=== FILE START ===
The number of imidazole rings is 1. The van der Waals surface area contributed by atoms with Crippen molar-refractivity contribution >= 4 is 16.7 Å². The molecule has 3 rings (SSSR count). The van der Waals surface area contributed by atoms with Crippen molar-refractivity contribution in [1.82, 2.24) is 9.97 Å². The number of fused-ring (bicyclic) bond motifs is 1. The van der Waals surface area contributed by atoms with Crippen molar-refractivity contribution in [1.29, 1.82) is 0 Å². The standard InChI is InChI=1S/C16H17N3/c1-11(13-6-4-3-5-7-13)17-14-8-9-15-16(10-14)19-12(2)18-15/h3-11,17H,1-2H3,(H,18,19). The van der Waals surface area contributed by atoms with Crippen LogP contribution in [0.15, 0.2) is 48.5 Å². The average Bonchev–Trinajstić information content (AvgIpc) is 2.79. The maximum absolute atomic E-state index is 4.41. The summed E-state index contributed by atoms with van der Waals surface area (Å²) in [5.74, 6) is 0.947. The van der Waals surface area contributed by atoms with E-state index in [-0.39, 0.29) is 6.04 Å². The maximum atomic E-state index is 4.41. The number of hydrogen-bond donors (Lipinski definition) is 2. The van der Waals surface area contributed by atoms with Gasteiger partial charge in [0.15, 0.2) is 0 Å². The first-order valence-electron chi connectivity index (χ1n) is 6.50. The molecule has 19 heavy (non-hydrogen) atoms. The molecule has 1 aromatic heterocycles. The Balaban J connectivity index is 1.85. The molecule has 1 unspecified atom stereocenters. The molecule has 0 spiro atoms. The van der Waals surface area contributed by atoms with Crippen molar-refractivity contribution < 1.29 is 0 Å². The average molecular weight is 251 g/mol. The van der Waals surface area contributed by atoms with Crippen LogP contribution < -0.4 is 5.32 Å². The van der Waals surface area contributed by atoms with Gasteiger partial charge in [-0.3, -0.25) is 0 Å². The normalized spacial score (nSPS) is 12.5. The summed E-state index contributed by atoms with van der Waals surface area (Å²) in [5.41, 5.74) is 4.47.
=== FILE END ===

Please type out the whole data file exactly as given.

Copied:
The number of imidazole rings is 1. The van der Waals surface area contributed by atoms with Crippen molar-refractivity contribution >= 4 is 16.7 Å². The molecule has 3 rings (SSSR count). The van der Waals surface area contributed by atoms with Crippen molar-refractivity contribution in [1.82, 2.24) is 9.97 Å². The number of fused-ring (bicyclic) bond motifs is 1. The van der Waals surface area contributed by atoms with Crippen molar-refractivity contribution in [1.29, 1.82) is 0 Å². The standard InChI is InChI=1S/C16H17N3/c1-11(13-6-4-3-5-7-13)17-14-8-9-15-16(10-14)19-12(2)18-15/h3-11,17H,1-2H3,(H,18,19). The van der Waals surface area contributed by atoms with Crippen LogP contribution in [0.15, 0.2) is 48.5 Å². The average Bonchev–Trinajstić information content (AvgIpc) is 2.79. The maximum absolute atomic E-state index is 4.41. The summed E-state index contributed by atoms with van der Waals surface area (Å²) in [5.74, 6) is 0.947. The van der Waals surface area contributed by atoms with E-state index in [-0.39, 0.29) is 6.04 Å². The maximum atomic E-state index is 4.41. The number of hydrogen-bond donors (Lipinski definition) is 2. The van der Waals surface area contributed by atoms with Gasteiger partial charge in [0.15, 0.2) is 0 Å². The first-order valence-electron chi connectivity index (χ1n) is 6.50. The molecule has 19 heavy (non-hydrogen) atoms. The molecule has 1 aromatic heterocycles. The Balaban J connectivity index is 1.85. The molecule has 1 unspecified atom stereocenters. The molecule has 0 spiro atoms. The van der Waals surface area contributed by atoms with Crippen molar-refractivity contribution < 1.29 is 0 Å². The average molecular weight is 251 g/mol. The van der Waals surface area contributed by atoms with Crippen LogP contribution < -0.4 is 5.32 Å². The van der Waals surface area contributed by atoms with Gasteiger partial charge in [-0.3, -0.25) is 0 Å². The normalized spacial score (nSPS) is 12.5. The summed E-state index contributed by atoms with van der Waals surface area (Å²) in [5.41, 5.74) is 4.47.